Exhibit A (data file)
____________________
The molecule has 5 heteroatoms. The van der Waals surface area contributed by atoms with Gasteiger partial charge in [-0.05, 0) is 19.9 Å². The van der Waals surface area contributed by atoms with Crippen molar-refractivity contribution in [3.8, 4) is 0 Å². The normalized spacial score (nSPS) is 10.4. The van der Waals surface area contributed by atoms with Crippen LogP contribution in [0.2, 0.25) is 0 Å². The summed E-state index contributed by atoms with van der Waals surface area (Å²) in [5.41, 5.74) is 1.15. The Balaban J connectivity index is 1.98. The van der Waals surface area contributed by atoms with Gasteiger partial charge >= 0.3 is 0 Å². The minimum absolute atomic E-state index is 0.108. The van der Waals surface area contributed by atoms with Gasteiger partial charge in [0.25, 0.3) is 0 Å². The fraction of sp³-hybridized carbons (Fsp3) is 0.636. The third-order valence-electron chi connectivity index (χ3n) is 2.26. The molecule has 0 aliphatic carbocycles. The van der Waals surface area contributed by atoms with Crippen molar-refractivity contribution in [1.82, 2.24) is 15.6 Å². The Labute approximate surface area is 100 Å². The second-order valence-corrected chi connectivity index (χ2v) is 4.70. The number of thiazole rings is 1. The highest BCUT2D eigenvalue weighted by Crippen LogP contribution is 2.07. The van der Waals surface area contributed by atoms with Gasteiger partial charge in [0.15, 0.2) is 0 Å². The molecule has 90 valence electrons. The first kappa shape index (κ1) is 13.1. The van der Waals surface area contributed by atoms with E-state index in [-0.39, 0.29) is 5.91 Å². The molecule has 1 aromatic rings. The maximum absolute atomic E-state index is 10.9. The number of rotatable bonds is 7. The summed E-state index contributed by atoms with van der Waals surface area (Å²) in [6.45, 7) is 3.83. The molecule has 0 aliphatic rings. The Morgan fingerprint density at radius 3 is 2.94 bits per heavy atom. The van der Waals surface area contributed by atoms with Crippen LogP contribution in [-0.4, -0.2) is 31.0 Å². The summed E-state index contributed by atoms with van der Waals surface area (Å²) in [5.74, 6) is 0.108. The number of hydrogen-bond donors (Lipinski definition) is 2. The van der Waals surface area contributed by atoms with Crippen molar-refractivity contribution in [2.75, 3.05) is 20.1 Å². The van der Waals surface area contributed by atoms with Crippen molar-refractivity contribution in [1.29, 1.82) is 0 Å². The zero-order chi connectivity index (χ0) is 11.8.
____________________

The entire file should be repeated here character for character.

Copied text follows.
The molecule has 5 heteroatoms. The van der Waals surface area contributed by atoms with Gasteiger partial charge in [-0.05, 0) is 19.9 Å². The van der Waals surface area contributed by atoms with Crippen molar-refractivity contribution in [3.8, 4) is 0 Å². The normalized spacial score (nSPS) is 10.4. The van der Waals surface area contributed by atoms with Crippen LogP contribution in [0.2, 0.25) is 0 Å². The summed E-state index contributed by atoms with van der Waals surface area (Å²) in [5.41, 5.74) is 1.15. The Balaban J connectivity index is 1.98. The van der Waals surface area contributed by atoms with Gasteiger partial charge >= 0.3 is 0 Å². The minimum absolute atomic E-state index is 0.108. The van der Waals surface area contributed by atoms with Gasteiger partial charge in [0.25, 0.3) is 0 Å². The fraction of sp³-hybridized carbons (Fsp3) is 0.636. The third-order valence-electron chi connectivity index (χ3n) is 2.26. The molecule has 0 aliphatic carbocycles. The van der Waals surface area contributed by atoms with Crippen molar-refractivity contribution in [1.82, 2.24) is 15.6 Å². The Labute approximate surface area is 100 Å². The second-order valence-corrected chi connectivity index (χ2v) is 4.70. The number of thiazole rings is 1. The highest BCUT2D eigenvalue weighted by Crippen LogP contribution is 2.07. The van der Waals surface area contributed by atoms with Gasteiger partial charge in [0.15, 0.2) is 0 Å². The molecule has 90 valence electrons. The first kappa shape index (κ1) is 13.1. The van der Waals surface area contributed by atoms with E-state index in [-0.39, 0.29) is 5.91 Å². The molecule has 1 aromatic rings. The maximum absolute atomic E-state index is 10.9. The number of rotatable bonds is 7. The summed E-state index contributed by atoms with van der Waals surface area (Å²) in [6.45, 7) is 3.83. The molecule has 0 aliphatic rings. The Morgan fingerprint density at radius 3 is 2.94 bits per heavy atom. The van der Waals surface area contributed by atoms with Crippen LogP contribution in [-0.4, -0.2) is 31.0 Å². The summed E-state index contributed by atoms with van der Waals surface area (Å²) in [5.74, 6) is 0.108. The number of hydrogen-bond donors (Lipinski definition) is 2. The van der Waals surface area contributed by atoms with Crippen molar-refractivity contribution in [2.75, 3.05) is 20.1 Å². The van der Waals surface area contributed by atoms with Crippen molar-refractivity contribution in [1.29, 1.82) is 0 Å². The zero-order chi connectivity index (χ0) is 11.8.